The Super Mario Bros. Movie (2023) is Nintendo’s first venture back into the movie game (pun-intended) in 3 decades. Following the critical and commercial flop of the original, live-action 1993 Super Mario Bros. Nintendo swore off the film industry for good. But, of course, the allure of turning the constantly expanding Super Mario video game franchise into a movie franchise – with the sweet sweet cash they can rip from the hands of nostalgic nerds and parents who are tired of rewatching Encanto with their kids every day – was just too strong for Nintendo to stay away. So here we are with a new, animated, big budget Super Mario Bros. movie featuring an all-star voice cast.
Hollywood’s most alright Chris, Chris Pratt voices the titular Super Mario flanked by Charlie Day as Brother Luigi. Anya Taylor Joy plays feminist icon Princess Peach and comedy stars like Seth Rogen, Keegan Michael Key, and Jack Black lend their voice talents to fan favorite characters Donkey Kong, Toad, and the villainous Bowser respectively.
Kids likely don’t care about the big names behind the voice acting they hear on screen, and I’m not sure how many young kids care about references to games like Luigi’s Mansion or Super Mario Odyssey, so it feels like The Super Mario Bros. Movie is doing a little more than most animated kids’ films to try and keep adults entertained, to mixed results. The movie’s reviews have been fairly split to this point. The Super Mario Bros. Movie has a 54% critics score on Rotten Tomatoes at time of writing.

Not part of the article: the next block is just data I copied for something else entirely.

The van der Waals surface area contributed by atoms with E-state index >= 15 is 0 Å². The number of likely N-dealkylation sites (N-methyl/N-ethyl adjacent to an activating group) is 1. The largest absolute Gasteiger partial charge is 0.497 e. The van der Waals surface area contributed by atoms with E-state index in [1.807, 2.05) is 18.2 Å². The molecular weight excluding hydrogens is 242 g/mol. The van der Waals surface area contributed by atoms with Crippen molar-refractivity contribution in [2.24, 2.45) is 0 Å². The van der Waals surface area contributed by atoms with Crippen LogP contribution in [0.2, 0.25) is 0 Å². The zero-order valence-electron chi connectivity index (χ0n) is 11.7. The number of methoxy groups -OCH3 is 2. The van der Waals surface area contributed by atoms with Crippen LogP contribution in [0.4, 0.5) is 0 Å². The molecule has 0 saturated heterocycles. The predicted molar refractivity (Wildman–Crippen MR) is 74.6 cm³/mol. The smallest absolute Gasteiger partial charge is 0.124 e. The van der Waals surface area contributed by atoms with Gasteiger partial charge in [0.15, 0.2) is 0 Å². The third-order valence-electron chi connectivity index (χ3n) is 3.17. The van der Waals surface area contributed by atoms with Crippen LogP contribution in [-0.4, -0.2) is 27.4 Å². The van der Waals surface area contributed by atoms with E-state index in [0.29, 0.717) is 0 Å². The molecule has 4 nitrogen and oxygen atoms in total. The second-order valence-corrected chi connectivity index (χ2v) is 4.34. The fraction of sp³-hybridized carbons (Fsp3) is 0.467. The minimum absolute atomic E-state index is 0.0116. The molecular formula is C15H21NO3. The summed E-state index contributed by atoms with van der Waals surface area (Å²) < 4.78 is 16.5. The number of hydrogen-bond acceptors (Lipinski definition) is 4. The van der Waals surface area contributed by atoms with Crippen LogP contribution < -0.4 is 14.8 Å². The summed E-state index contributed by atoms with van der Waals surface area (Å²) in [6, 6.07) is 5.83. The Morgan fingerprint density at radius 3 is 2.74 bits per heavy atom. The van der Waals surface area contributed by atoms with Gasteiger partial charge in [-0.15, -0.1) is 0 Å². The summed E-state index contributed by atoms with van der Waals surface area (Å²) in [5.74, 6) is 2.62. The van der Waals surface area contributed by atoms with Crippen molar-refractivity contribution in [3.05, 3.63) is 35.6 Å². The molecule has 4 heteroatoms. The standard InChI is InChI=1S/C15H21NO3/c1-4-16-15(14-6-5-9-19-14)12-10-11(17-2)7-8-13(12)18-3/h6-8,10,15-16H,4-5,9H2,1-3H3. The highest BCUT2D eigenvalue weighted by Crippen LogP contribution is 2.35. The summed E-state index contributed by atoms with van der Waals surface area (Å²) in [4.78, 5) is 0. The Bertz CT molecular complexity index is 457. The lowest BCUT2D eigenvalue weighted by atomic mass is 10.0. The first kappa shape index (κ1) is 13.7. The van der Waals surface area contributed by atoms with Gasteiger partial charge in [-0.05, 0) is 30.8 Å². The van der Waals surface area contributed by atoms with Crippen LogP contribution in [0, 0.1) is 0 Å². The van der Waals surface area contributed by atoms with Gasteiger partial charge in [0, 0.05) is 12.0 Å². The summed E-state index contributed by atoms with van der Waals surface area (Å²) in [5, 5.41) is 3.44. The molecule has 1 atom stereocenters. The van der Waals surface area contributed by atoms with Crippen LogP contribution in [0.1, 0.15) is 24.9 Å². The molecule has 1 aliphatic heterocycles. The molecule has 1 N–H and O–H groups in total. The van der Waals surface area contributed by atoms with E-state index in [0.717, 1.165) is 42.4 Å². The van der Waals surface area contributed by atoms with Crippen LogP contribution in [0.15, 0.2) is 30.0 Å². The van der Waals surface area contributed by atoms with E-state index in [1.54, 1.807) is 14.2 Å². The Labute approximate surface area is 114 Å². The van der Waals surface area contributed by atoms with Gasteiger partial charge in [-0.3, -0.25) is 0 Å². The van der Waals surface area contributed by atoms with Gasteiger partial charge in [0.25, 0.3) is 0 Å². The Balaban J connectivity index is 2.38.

Is The Super Mario Bros. Movie a loving and moving tribute to the source material or is it never-ending fan service and a hunt for easter eggs in a boringly transparent Nintendo money grab? Well, as is often the case, the answer is somewhere in the middle. The Super Mario Bros. Movie has some truly delightful moments of nostalgia and wonder in it. Directors Michael Jelenic and Aaron Horvath have a genuine love for the characters and the games that shines through on the big screen. Watching an insane Mario Kart race on Rainbow Road made me smile and had the little children packing my theater giggling with joy. But there’s just not enough substance here, beyond the nods to fans, to make the Super Mario Bros. Movie truly stand out as a good, memorable film. Especially not when a movie like Puss in Boots: The Last Wish just saved children’s cinema a few months ago.
The Super Mario Bros Movie (2023) Trailer & Synopsis
Failing Brooklyn plumbers Mario and his brother Luigi travel through a mysterious pipe into the Mushroom Kingdom where Mario finds himself tangled up in a plot to help Princess Peach defeat the nefarious Bowser and stop Bowser’s army of Koopas from using the super star to take over the world.
Where the Super Mario Bros. Movie shines is creating a world that feels true to the games. Even though I’m not a Nintendo stan, and haven’t owned a Nintendo console since the OG Wii, I feel like everyone knows and loves at least one of the Mario games. And whatever that game is, you’re going to see a reference from it that makes you feel good. The animation is gorgeous. The Mushroom Kingdom feels as familiar and beautiful as fans would want it to. The film also gives some fun nods to things like blowing into Nintendo 64 cartridges and just general Mario fandom that all really worked for me.